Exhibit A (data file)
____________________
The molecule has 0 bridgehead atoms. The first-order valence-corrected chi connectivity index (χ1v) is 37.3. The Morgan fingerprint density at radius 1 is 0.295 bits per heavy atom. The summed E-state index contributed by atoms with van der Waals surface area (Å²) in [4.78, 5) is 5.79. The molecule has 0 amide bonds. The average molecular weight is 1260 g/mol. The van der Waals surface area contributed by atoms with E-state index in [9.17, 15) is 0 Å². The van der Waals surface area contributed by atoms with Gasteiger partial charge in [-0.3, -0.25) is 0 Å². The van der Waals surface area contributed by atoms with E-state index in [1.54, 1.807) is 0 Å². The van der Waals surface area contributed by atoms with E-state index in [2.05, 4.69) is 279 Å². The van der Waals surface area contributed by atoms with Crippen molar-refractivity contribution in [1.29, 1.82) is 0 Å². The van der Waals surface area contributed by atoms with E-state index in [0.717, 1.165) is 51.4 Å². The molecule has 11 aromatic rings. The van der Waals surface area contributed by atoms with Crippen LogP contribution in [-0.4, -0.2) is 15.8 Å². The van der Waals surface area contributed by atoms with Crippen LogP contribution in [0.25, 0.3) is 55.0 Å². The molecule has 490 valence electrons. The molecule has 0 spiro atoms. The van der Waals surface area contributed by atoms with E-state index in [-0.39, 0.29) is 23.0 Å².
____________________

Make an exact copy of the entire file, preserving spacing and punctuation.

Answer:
The molecule has 0 bridgehead atoms. The first-order valence-corrected chi connectivity index (χ1v) is 37.3. The Morgan fingerprint density at radius 1 is 0.295 bits per heavy atom. The summed E-state index contributed by atoms with van der Waals surface area (Å²) in [4.78, 5) is 5.79. The molecule has 0 amide bonds. The average molecular weight is 1260 g/mol. The van der Waals surface area contributed by atoms with E-state index in [9.17, 15) is 0 Å². The van der Waals surface area contributed by atoms with Gasteiger partial charge in [-0.3, -0.25) is 0 Å². The van der Waals surface area contributed by atoms with E-state index in [1.54, 1.807) is 0 Å². The van der Waals surface area contributed by atoms with E-state index in [2.05, 4.69) is 279 Å². The van der Waals surface area contributed by atoms with Crippen molar-refractivity contribution in [1.29, 1.82) is 0 Å². The van der Waals surface area contributed by atoms with E-state index in [0.717, 1.165) is 51.4 Å². The molecule has 11 aromatic rings. The van der Waals surface area contributed by atoms with Crippen LogP contribution in [-0.4, -0.2) is 15.8 Å². The van der Waals surface area contributed by atoms with Crippen LogP contribution in [0.25, 0.3) is 55.0 Å². The molecule has 490 valence electrons. The molecule has 0 spiro atoms. The van der Waals surface area contributed by atoms with E-state index in [-0.39, 0.29) is 23.0 Å².